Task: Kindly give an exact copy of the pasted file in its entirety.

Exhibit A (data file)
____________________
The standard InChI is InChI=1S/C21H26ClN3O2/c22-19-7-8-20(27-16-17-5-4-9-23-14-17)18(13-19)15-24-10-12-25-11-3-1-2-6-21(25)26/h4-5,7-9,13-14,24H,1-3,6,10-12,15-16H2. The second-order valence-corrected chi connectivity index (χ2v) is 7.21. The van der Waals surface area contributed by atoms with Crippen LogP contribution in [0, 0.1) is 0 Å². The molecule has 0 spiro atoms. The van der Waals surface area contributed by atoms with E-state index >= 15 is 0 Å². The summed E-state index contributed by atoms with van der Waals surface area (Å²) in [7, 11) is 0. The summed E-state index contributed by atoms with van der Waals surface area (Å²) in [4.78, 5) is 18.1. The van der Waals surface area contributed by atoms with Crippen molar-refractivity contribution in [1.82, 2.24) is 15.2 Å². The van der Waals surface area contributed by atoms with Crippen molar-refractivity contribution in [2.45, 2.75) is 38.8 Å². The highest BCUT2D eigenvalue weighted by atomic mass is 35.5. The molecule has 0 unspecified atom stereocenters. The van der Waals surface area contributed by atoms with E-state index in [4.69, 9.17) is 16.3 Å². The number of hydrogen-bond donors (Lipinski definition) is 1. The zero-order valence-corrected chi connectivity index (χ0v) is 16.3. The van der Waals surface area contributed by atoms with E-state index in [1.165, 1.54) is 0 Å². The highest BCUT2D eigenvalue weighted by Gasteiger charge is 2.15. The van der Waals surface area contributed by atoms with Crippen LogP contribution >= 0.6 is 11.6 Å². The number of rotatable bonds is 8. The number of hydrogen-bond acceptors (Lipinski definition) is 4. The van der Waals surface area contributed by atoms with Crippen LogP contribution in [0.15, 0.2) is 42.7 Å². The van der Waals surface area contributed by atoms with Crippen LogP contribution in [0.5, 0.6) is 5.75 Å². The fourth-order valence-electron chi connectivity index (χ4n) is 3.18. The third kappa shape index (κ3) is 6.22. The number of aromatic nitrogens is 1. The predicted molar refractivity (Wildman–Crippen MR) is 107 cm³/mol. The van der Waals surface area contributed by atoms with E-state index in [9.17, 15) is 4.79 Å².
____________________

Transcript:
The standard InChI is InChI=1S/C21H26ClN3O2/c22-19-7-8-20(27-16-17-5-4-9-23-14-17)18(13-19)15-24-10-12-25-11-3-1-2-6-21(25)26/h4-5,7-9,13-14,24H,1-3,6,10-12,15-16H2. The second-order valence-corrected chi connectivity index (χ2v) is 7.21. The van der Waals surface area contributed by atoms with Crippen LogP contribution in [0, 0.1) is 0 Å². The molecule has 0 spiro atoms. The van der Waals surface area contributed by atoms with E-state index >= 15 is 0 Å². The summed E-state index contributed by atoms with van der Waals surface area (Å²) in [7, 11) is 0. The summed E-state index contributed by atoms with van der Waals surface area (Å²) in [4.78, 5) is 18.1. The van der Waals surface area contributed by atoms with Crippen molar-refractivity contribution in [1.82, 2.24) is 15.2 Å². The van der Waals surface area contributed by atoms with Crippen molar-refractivity contribution in [2.45, 2.75) is 38.8 Å². The highest BCUT2D eigenvalue weighted by atomic mass is 35.5. The molecule has 0 unspecified atom stereocenters. The van der Waals surface area contributed by atoms with E-state index in [4.69, 9.17) is 16.3 Å². The number of hydrogen-bond donors (Lipinski definition) is 1. The zero-order valence-corrected chi connectivity index (χ0v) is 16.3. The van der Waals surface area contributed by atoms with E-state index in [1.165, 1.54) is 0 Å². The highest BCUT2D eigenvalue weighted by Gasteiger charge is 2.15. The van der Waals surface area contributed by atoms with Crippen LogP contribution >= 0.6 is 11.6 Å². The number of rotatable bonds is 8. The number of hydrogen-bond acceptors (Lipinski definition) is 4. The van der Waals surface area contributed by atoms with Crippen LogP contribution in [0.15, 0.2) is 42.7 Å². The van der Waals surface area contributed by atoms with Crippen LogP contribution in [0.5, 0.6) is 5.75 Å². The fourth-order valence-electron chi connectivity index (χ4n) is 3.18. The third kappa shape index (κ3) is 6.22. The number of aromatic nitrogens is 1. The predicted molar refractivity (Wildman–Crippen MR) is 107 cm³/mol. The van der Waals surface area contributed by atoms with E-state index in [9.17, 15) is 4.79 Å².